Cobia Capers
  |  First Published: September 2011

In part 2 of Kim’s Cobia piece we delve into some likely locations and finish off getting the fish into the boat.

Shipping Channel Beacons

Cobia are often taken from the shipping channel beacons in the central and northern bay (at least those beacons from the old ‘four-beacons’ area all the way up to Caloundra). I use the same outfit as for Western Rocks but often with a heavier lead sinker in order to account for the greater water depth and the faster water flow. Big live baits are the go, particularly yakkas that are jigged from alongside the beacons on bait jigs and also slimy mackerel if you can get them. Normally I try to get the rigged livies (or my bucktail jigs) down to the bottom unless my sounder shows suspended fish. If the fish are suspended then I expressly target that zone.

Keep in mind, that with gentle pressure on these cobia, you can lead them away from the beacon. Then you can push the drag up and get down and angry tough in a head to head brawl with these bulldozers as they try to make it back to the beacon you coerced them away from (or one of the other beacons that they are making a beeline for).

I deploy the livie over the side as the boat drifts up to and past the vertical poles. When the current slows, such as an hour before the turn of the tide (either high or low water), I’ll run a berley trail if the fishing is slow. Generally I fish these spots from an hour before the tide turns to about an hour after the tide picks up. Late afternoon has often been the best time of day.

A reasonable plan is to fish Western Rocks during the day and hit a few beacons on the way home (if the tide is right).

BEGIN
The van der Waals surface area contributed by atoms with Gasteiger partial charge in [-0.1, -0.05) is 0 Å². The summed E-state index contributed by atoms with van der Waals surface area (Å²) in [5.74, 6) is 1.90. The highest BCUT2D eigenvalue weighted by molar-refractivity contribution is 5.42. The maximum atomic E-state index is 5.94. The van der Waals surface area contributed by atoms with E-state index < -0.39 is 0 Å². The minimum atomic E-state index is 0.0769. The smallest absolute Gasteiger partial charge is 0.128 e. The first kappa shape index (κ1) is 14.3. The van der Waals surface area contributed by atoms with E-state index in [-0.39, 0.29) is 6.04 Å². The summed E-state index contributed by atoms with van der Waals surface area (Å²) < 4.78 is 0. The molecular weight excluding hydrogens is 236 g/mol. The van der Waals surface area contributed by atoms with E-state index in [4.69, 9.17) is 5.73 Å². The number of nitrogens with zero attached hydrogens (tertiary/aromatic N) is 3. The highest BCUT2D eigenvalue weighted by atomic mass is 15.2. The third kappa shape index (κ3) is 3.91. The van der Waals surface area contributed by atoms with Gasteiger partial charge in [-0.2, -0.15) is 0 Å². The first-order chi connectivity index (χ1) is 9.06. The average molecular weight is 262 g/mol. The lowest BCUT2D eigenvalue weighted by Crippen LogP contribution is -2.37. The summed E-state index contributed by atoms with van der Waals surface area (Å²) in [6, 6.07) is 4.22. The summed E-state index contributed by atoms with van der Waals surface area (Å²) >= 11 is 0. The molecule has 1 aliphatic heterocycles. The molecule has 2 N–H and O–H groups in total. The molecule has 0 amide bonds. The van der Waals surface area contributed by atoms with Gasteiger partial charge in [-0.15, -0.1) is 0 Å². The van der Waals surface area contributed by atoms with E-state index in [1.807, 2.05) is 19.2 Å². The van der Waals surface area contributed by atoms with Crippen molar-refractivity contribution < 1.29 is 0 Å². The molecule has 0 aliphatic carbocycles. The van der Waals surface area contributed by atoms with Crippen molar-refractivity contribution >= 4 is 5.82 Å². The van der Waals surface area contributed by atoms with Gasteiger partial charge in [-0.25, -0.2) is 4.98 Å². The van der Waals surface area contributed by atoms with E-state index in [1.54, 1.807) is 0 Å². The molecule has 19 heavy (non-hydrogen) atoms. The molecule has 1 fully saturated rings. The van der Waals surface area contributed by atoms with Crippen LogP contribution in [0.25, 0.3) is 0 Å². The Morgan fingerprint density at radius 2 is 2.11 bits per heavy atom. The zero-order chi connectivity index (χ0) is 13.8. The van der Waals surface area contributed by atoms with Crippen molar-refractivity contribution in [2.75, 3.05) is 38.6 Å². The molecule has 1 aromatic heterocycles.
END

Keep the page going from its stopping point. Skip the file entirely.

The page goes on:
Always berley for cobia – I have distant memories as a young child of working the berley pot (about 120kgs of prawn heads) and seeing a pack of cobes rise up under me out of the depths. I did get a bit of a fright as I first thought they were sharks. Cobia do look a bit like sharks in the water – to get a quick ID on them look at their tails and also look for the white lateral stripe on their body – oh yes the little juvenile cobia sometimes also look like remora; and remora have a white lateral stripe too.

Picking off the Spare: Casting Livebaits to Followers

Cobia will sometimes follow a hooked fish to the boat. This provides anglers with a great opportunity for a double hook-up. When targeting cobia in this situation, we always get an angler ready at the bow of the boat with a livie rigged ready to go on a spin stick. The drill is for them to stand there, out of the way and with their livie in the water and ready to cast it out. Generally there is no need to cast it on top of the hooked fish and risk a tangle; rather lobbing it in the broader area will generally get the spare fish interested enough to wander over for a look. In this case we generally let the livie run around in freespool – only closing the bail arm once that cavernous cobia mouth has taken the live bait down whole.

Gaffing Cobia

I like to keep the boat going ahead and I lead the fish along the side of the boat so that the cobia remains horizontal in the water. If you stop the boat a tired cobia will often hang vertical in the water and in this position they are very hard to gaff. Also if the gaff does slip off the fish, then the gaff will often make contact with the leader because the gaff is being pulled up towards the boat. This can cause a tangle or cut and subsequently cost you a fish. The best plan is to keep the fish in the water and horizontal and have your gaffer gaff from behind you (behind the direction of the fish’s forward movement) and therefore away from your line.

Keep in mind that they can be very powerful (and destructive) once in the boat compared to for example a mackerel which is usually plum tuckered out by the time the gaff goes in.

Just a Tip ; watch out for those nasty dorsal spines on the cobia that “pop” up – very sharp and dangerous when you are trying to hold a wriggling slippery cobia for a photo.

On The Table

Cobia are very good eating. To prepare them for the table – firstly fillet them, roll the fillet off and cut angled slices down the flesh and twist the knife at the end to get a thinner fillet without any skin on it. These angled cuts give easily and quickly cooked fillets of one of the best tasting fishes in the sea.

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